One of the most common questions we get asked about Bitcoin is "How much is it worth?" At first glance, this is a simple question, since you can find the current and past prices of Bitcoin - along with a whole host of other cryptocurrencies - at our price tracking website Coinpaprika.com. However, over the last decade, the price of Bitcoin has constantly bounced up and down (but mostly up), without finding a single value to hold onto, which begs the question: how much is Bitcoin really worth?
To answer this question properly, we first need to understand how Bitcoin derives its value. After all, why should some new internet money, not backed by any physical assets or government promises, be worth anything?
The answer lies in Bitcoin's fixed supply. Bitcoin is programmed such that there will never exist more than 21 million Bitcoin, although only 17 million of those exist today. From a simplified point of view, this rarity gives Bitcoin its value. From a holistic point of view, it's the economic principles of both supply and demand that really give Bitcoin its value...
Supply and demand is an economic model of price determination that considers just two factors: the supply of an item and the demand for that item. With Bitcoin, the fact there is some demand and a limited supply allows sellers to charge for it, thereby giving it value.
In fact, the model of supply and demand doesn't just explain why Bitcoin has value - it also helps explain what that value is. The same model says that high demand means a higher price, while low demand means a lower price (since buyers are willing to pay more or less for something depending on how much they want it); similarly, high supply means a lower price, while low supply means a higher price (since sellers are willing to charge more or less for something depending on how much they have of it).
What the supply and demand model can't do is determine exactly how much Bitcoin should be worth now, or in the future.
Bearing in mind those all-important principles of supply and demand, you might wonder whether mining - the process of minting new Bitcoin tokens - has any effect on the value or price of Bitcoin.
While mining is also a key part of how Bitcoin transactions are processed, it's the only source of newly minted Bitcoin. Right now, 12.5 Bitcoin is the reward for mining a so-called "block", which occurs roughly every 10 minutes. As a result, about 1,800 Bitcoin are created every day - in other words, the supply of Bitcoin is increasing every day.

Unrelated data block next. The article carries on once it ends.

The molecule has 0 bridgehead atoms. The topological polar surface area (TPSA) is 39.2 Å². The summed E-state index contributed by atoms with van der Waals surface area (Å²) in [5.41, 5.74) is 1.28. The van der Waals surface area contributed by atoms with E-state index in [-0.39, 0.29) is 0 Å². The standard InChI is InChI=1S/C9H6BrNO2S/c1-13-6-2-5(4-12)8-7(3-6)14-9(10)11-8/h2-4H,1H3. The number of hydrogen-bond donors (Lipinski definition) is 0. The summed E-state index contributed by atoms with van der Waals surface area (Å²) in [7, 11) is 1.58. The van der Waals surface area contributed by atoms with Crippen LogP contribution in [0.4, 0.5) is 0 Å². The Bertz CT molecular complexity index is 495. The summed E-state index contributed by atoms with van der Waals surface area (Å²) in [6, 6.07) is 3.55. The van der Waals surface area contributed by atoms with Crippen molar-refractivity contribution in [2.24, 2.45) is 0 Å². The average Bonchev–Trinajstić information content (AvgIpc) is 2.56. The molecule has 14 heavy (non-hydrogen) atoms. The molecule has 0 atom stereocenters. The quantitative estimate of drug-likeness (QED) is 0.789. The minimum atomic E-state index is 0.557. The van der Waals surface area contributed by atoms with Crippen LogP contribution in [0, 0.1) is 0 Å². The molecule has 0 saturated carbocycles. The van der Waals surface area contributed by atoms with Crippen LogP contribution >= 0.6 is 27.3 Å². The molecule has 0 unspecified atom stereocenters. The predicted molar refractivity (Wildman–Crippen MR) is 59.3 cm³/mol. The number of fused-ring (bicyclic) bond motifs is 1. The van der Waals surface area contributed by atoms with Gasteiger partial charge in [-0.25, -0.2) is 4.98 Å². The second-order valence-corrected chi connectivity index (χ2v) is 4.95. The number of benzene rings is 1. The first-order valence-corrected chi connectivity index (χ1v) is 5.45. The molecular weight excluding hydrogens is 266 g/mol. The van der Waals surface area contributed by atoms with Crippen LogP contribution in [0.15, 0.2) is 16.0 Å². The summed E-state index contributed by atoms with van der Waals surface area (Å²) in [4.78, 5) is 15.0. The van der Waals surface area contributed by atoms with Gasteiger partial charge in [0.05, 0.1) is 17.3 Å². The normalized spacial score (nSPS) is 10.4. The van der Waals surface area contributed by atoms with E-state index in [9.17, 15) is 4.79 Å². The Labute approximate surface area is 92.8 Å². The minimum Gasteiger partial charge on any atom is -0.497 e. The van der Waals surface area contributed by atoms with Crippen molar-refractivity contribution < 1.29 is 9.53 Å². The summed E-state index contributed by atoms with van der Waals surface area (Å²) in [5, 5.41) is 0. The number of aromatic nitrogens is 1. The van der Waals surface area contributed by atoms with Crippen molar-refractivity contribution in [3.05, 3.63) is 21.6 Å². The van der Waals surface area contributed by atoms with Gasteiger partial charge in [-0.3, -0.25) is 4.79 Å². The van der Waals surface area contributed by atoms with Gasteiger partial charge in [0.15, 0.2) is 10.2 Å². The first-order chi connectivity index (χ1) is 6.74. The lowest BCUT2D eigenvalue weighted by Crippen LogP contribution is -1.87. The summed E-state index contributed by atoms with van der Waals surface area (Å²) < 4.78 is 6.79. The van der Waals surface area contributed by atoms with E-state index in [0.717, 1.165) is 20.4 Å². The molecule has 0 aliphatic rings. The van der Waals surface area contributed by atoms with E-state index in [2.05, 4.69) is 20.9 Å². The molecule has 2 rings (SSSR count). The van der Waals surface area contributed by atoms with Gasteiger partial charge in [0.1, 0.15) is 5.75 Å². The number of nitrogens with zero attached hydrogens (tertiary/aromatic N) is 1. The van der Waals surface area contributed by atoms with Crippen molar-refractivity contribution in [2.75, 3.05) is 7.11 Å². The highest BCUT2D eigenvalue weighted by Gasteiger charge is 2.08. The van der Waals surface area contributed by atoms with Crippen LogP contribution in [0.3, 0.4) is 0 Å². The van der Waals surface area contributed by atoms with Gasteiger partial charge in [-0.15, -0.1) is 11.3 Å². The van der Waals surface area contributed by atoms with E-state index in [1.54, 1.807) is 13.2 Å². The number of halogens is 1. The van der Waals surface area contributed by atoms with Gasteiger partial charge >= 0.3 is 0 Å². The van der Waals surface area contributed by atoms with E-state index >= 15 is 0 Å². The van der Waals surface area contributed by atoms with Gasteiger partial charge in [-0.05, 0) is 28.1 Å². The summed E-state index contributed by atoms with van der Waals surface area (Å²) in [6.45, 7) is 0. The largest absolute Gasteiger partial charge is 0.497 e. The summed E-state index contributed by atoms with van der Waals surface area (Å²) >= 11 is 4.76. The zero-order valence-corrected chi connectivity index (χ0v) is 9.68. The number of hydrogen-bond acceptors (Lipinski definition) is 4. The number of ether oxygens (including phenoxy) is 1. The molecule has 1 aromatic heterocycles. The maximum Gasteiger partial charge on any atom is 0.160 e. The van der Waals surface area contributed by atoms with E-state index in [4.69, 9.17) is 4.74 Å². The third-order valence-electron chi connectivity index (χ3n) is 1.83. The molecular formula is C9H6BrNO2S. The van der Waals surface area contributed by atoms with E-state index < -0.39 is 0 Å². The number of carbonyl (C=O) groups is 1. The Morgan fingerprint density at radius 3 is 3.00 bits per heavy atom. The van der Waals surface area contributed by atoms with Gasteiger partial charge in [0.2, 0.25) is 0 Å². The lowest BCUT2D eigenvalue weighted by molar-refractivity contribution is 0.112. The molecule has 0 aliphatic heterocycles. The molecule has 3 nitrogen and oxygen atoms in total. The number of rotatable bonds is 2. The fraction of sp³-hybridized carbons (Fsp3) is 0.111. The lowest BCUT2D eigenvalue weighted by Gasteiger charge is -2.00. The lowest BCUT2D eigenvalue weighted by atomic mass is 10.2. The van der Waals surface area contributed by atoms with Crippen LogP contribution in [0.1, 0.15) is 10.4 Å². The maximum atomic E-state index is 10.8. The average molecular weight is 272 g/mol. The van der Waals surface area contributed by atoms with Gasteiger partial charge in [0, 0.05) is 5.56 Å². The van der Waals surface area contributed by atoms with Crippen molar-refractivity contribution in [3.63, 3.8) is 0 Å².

As a result, if demand for Bitcoin were to remain stable, the slowly increasing supply would cause the price to gradually drop. This is the same mechanism that causes inflation in fiat currencies like the Dollar and Euro, which lose value every day due to the printing of new notes.
Every four years, the rate at which new Bitcoins are mined is halved; this is known as the "halvening" or "halving." As a result of the halvening, the supply of Bitcoin still continues to increase on a daily basis, but at an ever-slower rate.
While the halvening slows down the inflation of Bitcoin, it's unclear how or if at all it affects the price itself. Historically speaking, the halvenings (in 2016 and 2012) have however marked the beginning of a bullish price movement. With the next halvening set to take place in 2020, spectators are wondering whether history is going to repeat itself...
When speculating on the price of Bitcoin, investors like to ask whether has the potential to go up or down to a certain price. In a word, the answer to all of these questions is yes.
Since Bitcoin has a limited supply, all it takes a change in the demand to move the price. If demand for Bitcoin disappears, then it is definitely possible for the price of Bitcoin to go to $0. However, if demand for Bitcoin skyrockets, then it would definitely be possible for Bitcoin to rally up to 6/7 figures and beyond.
In this case, the only real guide we have to the future is the past. Since Bitcoin has traded between about $100 and $20,000 over the last five years, it's feasible that it will remain in that range - but again, demand is the only thing stopping it from going lower or higher.
To answer the question how much is Bitcoin worth? on a more mundane level, we can look at the current and historical prices that Bitcoin has been sold for.
If you go too far back, it's hard to find reliable price data for Bitcoin since there wasn't much liquidity (very low amounts were being traded) and exchanges didn't exist to collect the data. That's why the price chart on our website only goes as far back as April 2013.
There is, however, a story from 2010 that captures just how little Bitcoin was worth. On May 22, 2010, a programmer on the BitcoinTalk forum paid another user 10,000 Bitcoin to buy him two large Papa John's pizzas - which were worth about $30 at the time. This put the value of Bitcoin at less than one third of a cent. For reference, this is worth about $45 million today, or about $200 million at Bitcoin's peak price back in December 2017.
Our data from April 2013 onwards shows Bitcoin being traded for around $100 for most of that year, before spiking up to just under $1,000 in December. From there it spent a year and half slowly falling down to around $230 in June 2015, before gradually climbing back up to $1,000 in February 2017.
From then on, Bitcoin grew exponentially up to around $20,000 in December - with a few bumps along the way - before taking a painful, bumpy ride to today's (November 2018) price of $4,500.